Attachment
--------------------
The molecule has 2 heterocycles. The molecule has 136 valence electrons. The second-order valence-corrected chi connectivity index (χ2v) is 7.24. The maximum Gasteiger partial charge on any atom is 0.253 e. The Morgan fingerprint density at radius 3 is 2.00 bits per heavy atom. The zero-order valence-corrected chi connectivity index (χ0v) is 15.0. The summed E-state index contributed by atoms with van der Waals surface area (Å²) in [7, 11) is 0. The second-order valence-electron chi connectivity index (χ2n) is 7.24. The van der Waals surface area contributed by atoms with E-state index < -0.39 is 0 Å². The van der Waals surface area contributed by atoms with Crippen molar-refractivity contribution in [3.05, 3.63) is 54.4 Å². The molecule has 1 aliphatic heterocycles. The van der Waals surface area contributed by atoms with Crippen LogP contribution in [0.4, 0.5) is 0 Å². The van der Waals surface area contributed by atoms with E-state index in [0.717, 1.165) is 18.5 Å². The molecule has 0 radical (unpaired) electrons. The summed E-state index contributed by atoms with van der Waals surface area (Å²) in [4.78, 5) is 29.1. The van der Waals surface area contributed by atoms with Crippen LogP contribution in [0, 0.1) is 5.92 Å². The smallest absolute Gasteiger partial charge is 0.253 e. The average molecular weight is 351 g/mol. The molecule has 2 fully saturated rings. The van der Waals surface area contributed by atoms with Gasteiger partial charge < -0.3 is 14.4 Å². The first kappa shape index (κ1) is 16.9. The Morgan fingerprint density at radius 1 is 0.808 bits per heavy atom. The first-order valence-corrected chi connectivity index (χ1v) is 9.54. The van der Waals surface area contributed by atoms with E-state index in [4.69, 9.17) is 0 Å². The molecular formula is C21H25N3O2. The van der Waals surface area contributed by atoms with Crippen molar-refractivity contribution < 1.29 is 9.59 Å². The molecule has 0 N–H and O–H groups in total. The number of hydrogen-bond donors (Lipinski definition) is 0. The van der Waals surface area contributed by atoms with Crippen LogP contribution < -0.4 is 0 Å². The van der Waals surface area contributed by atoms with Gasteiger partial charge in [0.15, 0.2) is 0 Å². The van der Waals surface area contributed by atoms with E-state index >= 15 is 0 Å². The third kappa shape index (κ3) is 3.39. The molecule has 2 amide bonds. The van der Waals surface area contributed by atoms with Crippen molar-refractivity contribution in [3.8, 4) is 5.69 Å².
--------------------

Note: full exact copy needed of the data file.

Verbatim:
The molecule has 2 heterocycles. The molecule has 136 valence electrons. The second-order valence-corrected chi connectivity index (χ2v) is 7.24. The maximum Gasteiger partial charge on any atom is 0.253 e. The Morgan fingerprint density at radius 3 is 2.00 bits per heavy atom. The zero-order valence-corrected chi connectivity index (χ0v) is 15.0. The summed E-state index contributed by atoms with van der Waals surface area (Å²) in [7, 11) is 0. The second-order valence-electron chi connectivity index (χ2n) is 7.24. The van der Waals surface area contributed by atoms with E-state index < -0.39 is 0 Å². The van der Waals surface area contributed by atoms with Crippen molar-refractivity contribution in [3.05, 3.63) is 54.4 Å². The molecule has 1 aliphatic heterocycles. The van der Waals surface area contributed by atoms with Crippen LogP contribution in [0.4, 0.5) is 0 Å². The van der Waals surface area contributed by atoms with E-state index in [0.717, 1.165) is 18.5 Å². The molecule has 0 radical (unpaired) electrons. The summed E-state index contributed by atoms with van der Waals surface area (Å²) in [4.78, 5) is 29.1. The van der Waals surface area contributed by atoms with Crippen LogP contribution in [0, 0.1) is 5.92 Å². The smallest absolute Gasteiger partial charge is 0.253 e. The average molecular weight is 351 g/mol. The molecule has 2 fully saturated rings. The van der Waals surface area contributed by atoms with Gasteiger partial charge < -0.3 is 14.4 Å². The first kappa shape index (κ1) is 16.9. The Morgan fingerprint density at radius 1 is 0.808 bits per heavy atom. The first-order valence-corrected chi connectivity index (χ1v) is 9.54. The van der Waals surface area contributed by atoms with E-state index in [4.69, 9.17) is 0 Å². The molecular formula is C21H25N3O2. The van der Waals surface area contributed by atoms with Crippen molar-refractivity contribution < 1.29 is 9.59 Å². The molecule has 0 N–H and O–H groups in total. The number of hydrogen-bond donors (Lipinski definition) is 0. The van der Waals surface area contributed by atoms with Crippen LogP contribution < -0.4 is 0 Å². The van der Waals surface area contributed by atoms with Gasteiger partial charge in [0.15, 0.2) is 0 Å². The van der Waals surface area contributed by atoms with E-state index >= 15 is 0 Å². The third kappa shape index (κ3) is 3.39. The molecule has 2 amide bonds. The van der Waals surface area contributed by atoms with Crippen molar-refractivity contribution in [3.8, 4) is 5.69 Å².